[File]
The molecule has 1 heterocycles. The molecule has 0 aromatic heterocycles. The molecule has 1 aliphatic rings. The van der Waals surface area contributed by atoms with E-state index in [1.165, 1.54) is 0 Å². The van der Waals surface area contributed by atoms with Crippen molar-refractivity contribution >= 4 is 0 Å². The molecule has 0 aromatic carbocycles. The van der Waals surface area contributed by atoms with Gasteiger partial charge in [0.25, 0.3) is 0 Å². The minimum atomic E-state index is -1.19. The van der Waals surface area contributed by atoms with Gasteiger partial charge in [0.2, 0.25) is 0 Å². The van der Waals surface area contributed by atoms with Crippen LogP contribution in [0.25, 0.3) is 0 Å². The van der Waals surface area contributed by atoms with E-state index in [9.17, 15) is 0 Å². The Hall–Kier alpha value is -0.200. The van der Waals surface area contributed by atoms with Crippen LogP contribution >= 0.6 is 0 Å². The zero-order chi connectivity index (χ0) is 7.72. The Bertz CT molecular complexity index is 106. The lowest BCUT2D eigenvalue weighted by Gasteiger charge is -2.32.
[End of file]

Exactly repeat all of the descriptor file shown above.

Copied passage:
The molecule has 1 heterocycles. The molecule has 0 aromatic heterocycles. The molecule has 1 aliphatic rings. The van der Waals surface area contributed by atoms with E-state index in [1.165, 1.54) is 0 Å². The van der Waals surface area contributed by atoms with Crippen molar-refractivity contribution >= 4 is 0 Å². The molecule has 0 aromatic carbocycles. The van der Waals surface area contributed by atoms with Gasteiger partial charge in [0.25, 0.3) is 0 Å². The minimum atomic E-state index is -1.19. The van der Waals surface area contributed by atoms with Gasteiger partial charge in [0.2, 0.25) is 0 Å². The van der Waals surface area contributed by atoms with Crippen LogP contribution in [0.25, 0.3) is 0 Å². The van der Waals surface area contributed by atoms with E-state index in [9.17, 15) is 0 Å². The Hall–Kier alpha value is -0.200. The van der Waals surface area contributed by atoms with Crippen LogP contribution >= 0.6 is 0 Å². The zero-order chi connectivity index (χ0) is 7.72. The Bertz CT molecular complexity index is 106. The lowest BCUT2D eigenvalue weighted by Gasteiger charge is -2.32.